Melbourne Heart were underwhelming under John Aloisi last season – their 4-2-3-1, with Fred flanked by hard-working wingers and a fairly basic back six, was tactically uninspiring, while their results were similarly tame: decent at home, poor away.
The new signings are interesting enough, with Aloisi likely to deploy Harry Kewell in the centre attacking role of a 4-2-3-1, flanked by, Aloisi says, “wingers who will not just stay up there but they will have to run up and down the flanks.”
That suggests he’ll continue with the two banks of four approach he favoured last season and is becoming the staple for most A-League clubs – the likes of David Williams, Iain Ramsay and Mate Dugandzic are industrious enough to fulfil Aloisi’s instructions, but with Engelaar, who was pegged as the deep-lying creator the Heart have never had, ruled out for a large portion of the season, and the other players in his position disciplined but not hugely incisive, it feels like a large majority of the creative burden will fall upon Kewell.
When at Melbourne Victory, Kewell was used in a variety of positions, including left and right wing and striker, but it was behind a centre forward he appeared most comfortable, working the width of the pitch and also comfortable dropping into deep positions. He’ll replicate that role at his new club, and it’ll be fascinating to see whether he can strike up a partnership with new marquee striker, Michael Misfud, who should be more prolific than Josep Tadic or Dylan MacAllister, who scored just 7 goals between them last season – three of those penalties.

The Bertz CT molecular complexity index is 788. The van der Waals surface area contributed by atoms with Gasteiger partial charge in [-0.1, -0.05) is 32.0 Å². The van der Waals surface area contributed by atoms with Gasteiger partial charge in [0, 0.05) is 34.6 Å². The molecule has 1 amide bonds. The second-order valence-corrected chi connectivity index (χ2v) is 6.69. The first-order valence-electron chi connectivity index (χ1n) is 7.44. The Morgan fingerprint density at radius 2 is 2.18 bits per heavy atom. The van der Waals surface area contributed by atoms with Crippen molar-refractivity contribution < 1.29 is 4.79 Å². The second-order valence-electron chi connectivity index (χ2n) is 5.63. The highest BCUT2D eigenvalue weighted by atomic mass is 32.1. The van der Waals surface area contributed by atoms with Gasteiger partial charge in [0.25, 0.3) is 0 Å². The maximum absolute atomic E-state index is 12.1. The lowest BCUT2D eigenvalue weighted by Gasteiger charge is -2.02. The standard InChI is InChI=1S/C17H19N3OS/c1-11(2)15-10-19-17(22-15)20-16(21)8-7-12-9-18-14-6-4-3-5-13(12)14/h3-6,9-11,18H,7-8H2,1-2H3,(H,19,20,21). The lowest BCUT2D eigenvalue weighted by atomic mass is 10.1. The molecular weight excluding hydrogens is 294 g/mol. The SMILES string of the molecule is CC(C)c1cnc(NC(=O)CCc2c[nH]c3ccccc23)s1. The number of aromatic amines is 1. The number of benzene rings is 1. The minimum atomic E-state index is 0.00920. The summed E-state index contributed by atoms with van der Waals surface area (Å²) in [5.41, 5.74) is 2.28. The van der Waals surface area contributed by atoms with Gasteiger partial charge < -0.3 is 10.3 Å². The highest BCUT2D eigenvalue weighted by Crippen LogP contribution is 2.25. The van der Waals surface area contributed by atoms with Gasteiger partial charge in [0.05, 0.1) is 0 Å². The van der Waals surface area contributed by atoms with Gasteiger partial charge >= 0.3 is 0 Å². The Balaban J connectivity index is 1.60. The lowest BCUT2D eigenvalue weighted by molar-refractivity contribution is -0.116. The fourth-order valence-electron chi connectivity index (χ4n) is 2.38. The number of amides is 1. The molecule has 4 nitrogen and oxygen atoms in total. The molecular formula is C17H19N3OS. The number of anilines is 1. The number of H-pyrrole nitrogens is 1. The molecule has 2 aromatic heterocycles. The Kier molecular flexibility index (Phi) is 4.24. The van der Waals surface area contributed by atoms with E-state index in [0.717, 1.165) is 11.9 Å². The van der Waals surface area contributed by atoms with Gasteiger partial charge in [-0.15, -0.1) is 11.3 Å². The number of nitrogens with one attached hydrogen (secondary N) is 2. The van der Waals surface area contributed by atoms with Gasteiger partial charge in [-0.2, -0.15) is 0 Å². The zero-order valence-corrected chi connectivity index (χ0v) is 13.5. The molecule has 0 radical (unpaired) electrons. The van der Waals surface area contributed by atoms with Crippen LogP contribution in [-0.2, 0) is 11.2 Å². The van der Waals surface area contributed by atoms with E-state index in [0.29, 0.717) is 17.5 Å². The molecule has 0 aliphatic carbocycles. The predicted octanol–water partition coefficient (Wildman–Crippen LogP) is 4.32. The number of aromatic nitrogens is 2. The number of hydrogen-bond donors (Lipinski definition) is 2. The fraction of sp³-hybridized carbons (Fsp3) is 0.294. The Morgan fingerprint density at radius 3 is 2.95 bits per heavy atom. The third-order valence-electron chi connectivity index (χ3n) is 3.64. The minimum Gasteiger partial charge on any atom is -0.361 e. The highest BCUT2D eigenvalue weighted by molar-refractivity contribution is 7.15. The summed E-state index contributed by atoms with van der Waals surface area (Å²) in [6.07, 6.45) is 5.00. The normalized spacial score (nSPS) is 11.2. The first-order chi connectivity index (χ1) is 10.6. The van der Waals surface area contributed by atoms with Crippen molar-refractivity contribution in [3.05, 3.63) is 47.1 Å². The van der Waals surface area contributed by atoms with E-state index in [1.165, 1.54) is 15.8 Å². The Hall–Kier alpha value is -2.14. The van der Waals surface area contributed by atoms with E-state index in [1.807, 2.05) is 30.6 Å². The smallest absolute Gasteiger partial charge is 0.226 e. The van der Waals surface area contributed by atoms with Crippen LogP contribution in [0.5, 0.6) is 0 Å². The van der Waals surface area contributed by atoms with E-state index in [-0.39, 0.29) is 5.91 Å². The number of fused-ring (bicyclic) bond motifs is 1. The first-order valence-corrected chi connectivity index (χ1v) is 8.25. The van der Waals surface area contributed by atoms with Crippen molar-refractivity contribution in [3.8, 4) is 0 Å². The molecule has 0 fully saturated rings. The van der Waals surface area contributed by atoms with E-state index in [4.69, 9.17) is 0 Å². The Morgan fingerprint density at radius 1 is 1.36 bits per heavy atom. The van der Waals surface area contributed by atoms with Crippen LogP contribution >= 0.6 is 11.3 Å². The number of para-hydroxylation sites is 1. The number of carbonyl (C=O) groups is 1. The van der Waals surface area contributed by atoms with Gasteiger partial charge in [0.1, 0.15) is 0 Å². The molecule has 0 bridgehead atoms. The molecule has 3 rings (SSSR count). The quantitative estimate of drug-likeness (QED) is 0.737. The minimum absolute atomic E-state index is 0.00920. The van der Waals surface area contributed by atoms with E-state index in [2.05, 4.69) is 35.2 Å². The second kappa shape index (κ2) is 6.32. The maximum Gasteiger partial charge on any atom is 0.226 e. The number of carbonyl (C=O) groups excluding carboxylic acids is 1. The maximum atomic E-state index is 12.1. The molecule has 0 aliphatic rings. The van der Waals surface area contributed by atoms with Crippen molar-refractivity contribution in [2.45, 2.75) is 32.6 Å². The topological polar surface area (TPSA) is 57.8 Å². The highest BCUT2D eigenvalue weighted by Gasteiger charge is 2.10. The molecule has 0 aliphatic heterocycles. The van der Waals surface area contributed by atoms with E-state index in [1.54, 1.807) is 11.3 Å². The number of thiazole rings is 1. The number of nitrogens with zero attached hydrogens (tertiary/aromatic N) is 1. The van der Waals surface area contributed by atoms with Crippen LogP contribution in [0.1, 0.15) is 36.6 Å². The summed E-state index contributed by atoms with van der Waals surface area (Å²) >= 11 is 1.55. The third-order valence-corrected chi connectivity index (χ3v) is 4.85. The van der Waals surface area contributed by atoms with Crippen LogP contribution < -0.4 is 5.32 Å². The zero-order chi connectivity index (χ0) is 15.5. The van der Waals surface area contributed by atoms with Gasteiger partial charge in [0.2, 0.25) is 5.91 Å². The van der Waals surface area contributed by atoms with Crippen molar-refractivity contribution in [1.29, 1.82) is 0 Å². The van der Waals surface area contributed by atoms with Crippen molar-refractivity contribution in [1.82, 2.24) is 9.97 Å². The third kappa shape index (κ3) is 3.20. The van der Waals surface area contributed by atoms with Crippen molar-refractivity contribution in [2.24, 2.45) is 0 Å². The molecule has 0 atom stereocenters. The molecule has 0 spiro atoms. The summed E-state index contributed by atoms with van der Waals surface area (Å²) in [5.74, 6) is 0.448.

The lack of a prolific striker last season was somewhat compensated for by the directness of the wide players, with David Williams and Golgol Mebrahtu both converted strikers and always looking to dart into penalty-box positions.
In long periods of possession, the full-backs move forward to provide width, and while Aziz Behich has long been one of the league’s outstanding full-backs and should prove handy on his return, the use of versatile Jason Hoffman on the right is concerning. In whatever position he’s played, he’s rarely ever looked convincing, and going forward, his decision-making is underwhelming. Youngster Jeremy Walker, who enjoyed a run of starts in the second half of last season after Behich’s initial move to Turkey, must fancy his chances of solidifying a first team place.
Meanwhile, a potentially brand-new centre-back partnership could start the season, with both Rob Wielaert and Patrick Kisnorbo in line to make their debuts in the opening round debut, and Patrick Gerhardt pushing into midfield. Alternatively, Engelaar’s injury replacement Andrea Migliorini (described as “Pirlo-like” by teammates, though that remains to be seen) could start alongside Massimo Murdocca. Aloisi has a number of options at his disposal, and after an off-season of much personnel change, he has few excuses left if the Heart don’t improve this season.